Have you ever watched C-SPAN? I mean, really watched it? My past attempts have always been foiled by tuning in when the senate was in recess, and thus, I grew bitter at the channel’s existence. I believed it was yet another channel to go through to get to the Food Network or Bravo. However, my brother urged me this past weekend to give C-SPAN another chance. He said it was much better when senators are actually delivering their speeches. I gave in–I mean, I have to watch something to balance out my watching of “Hey Paula!” Yikes. (And yes, I’m ashamed.) Yesterday, when I read the Democrats had planned an all-night debate on the Iraq war, I thought, here’s my chance!
I got home around 11pm last night and tried to remember what channel C-SPAN was. After realizing the debate was on C-SPAN2 rather than the original C-SPAN, I settled in for a half hour of gripping television. Well, it wasn’t so gripping because the Senate was taking a vote on whether to require 60 votes or a simple majority vote to pass the Levin-Reed amendment (which calls for a withdrawal of troops in Iraq within 120 days). I watched for twenty-five minutes and heard about forty of the votes. I derived entertainment from the senators hanging out around the front desk, giggling like school girls. I then heard some debate on when to have the next vote–not before 5AM. And some senators (hem, hem, Senator Barbara Boxer!) even asked to push that closer to dawn so they could get more sleep. Wait a second! Wasn’t this supposed to be an all-nighter? I guess I’m not too familiar with all-nighters, but I’m pretty sure you have to be UP ALL NIGHT to qualify. At that point I realized I should go to bed since I had to go into lab around 4:30AM.
When I returned from lab around 5AM, I tuned into the radio for the latest news on the 2007 Senate Summer All-Nighter (just like camp!). Well, not too much had happened. Senators Hillary Clinton and John McCain had spoken, and a roll call was about to occur to maintain the energy of the all-nighter (at which only 60 of the senators appeared). Sounded like a productive night, and definitely worth all the pizza that had been delivered.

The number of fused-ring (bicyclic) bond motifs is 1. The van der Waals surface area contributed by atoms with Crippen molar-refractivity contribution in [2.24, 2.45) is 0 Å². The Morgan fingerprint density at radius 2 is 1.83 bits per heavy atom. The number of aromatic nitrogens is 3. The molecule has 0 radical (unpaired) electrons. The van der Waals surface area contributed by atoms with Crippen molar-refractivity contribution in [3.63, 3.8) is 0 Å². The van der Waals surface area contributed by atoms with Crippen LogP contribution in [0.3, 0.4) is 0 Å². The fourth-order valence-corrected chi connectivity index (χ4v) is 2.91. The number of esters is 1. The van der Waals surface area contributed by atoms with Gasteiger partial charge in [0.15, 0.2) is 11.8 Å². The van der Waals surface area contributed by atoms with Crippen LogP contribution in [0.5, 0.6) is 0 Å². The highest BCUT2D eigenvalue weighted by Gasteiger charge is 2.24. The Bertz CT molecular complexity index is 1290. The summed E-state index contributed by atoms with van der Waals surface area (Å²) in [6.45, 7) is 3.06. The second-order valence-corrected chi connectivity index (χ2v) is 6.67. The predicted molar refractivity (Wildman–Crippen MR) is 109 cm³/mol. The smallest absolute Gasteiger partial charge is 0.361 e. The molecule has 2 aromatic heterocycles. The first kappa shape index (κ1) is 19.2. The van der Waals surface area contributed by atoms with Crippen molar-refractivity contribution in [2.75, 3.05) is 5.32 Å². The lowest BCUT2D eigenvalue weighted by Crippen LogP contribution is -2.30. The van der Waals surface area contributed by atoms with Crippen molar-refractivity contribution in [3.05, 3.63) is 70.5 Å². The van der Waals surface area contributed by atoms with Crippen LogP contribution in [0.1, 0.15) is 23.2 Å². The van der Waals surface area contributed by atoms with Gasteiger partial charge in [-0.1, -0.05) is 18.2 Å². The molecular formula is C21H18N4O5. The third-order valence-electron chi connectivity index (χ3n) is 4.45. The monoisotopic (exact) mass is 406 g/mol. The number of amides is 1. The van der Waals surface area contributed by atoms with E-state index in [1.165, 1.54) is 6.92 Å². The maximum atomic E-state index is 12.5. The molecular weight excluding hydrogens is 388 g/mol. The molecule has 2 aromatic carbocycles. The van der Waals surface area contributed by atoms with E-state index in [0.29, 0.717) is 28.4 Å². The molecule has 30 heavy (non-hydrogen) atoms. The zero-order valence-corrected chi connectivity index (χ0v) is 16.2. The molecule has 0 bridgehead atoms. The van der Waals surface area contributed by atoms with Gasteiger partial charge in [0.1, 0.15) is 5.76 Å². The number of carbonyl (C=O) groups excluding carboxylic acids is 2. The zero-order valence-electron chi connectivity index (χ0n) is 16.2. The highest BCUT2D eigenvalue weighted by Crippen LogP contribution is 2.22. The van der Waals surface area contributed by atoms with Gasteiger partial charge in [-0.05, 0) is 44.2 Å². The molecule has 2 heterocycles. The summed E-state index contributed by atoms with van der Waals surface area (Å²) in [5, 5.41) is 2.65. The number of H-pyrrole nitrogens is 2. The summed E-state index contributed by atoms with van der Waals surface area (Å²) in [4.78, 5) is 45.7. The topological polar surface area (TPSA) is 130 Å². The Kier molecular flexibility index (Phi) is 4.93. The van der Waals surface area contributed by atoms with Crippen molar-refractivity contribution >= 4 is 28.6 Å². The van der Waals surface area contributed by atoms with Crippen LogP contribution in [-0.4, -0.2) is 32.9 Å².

I turned it on this morning as I ate breakfast just in time to hear some actual speeches (yippee!). Not exactly thrilling, but definitely better than a roll-call. I heard New Jersey’s own Frank Lautenberg (lookin’ good Frankie!) and Idaho’s Larry Craig. Senator Larry Craig even brought out a map to use. At this point, I must comment on C-SPAN2’s cinematography. Although I respect C-SPAN2’s obvious wish to stick to a low budget, the camera-work could be more inspired. As in, when Senator Craig brings out a map and starts pointing to it, please pan out so we can actually see him pointing to his own low budget-looks like he got it from an eighth grade textbook-oops, Iraq and Saudi Arabia are the same color-map of the Middle East. Additionally, changing camera angles more than once every fifteen minutes and panning out to the crowd in the chamber every once in a while might help boost ratings. Oh wait, I must interject–when the cameras do pan out to the Senate floor, frequently there are only ten people listening. The rest of them are still giggling like school girls with their staffers or are off feeding themselves pizza. How can we expect Americans to tune into C-SPAN2 when the Senators themselves don’t seem to pay attention half the time? And isn’t the point of the debate to have actual exchanges? In my opinion, that should happen more.
Unfortunately, the 2007 Senate Summer All-Nighter does not look like it influenced anyone to change positions on the bill. Was it a waste? A silly political prank? I’d like to call it a little lame, but I think that’s obvious. The real question is–will you tune into C-SPAN2? Despite C-SPAN2’s shortcomings, I think I actually will be tuning in more often.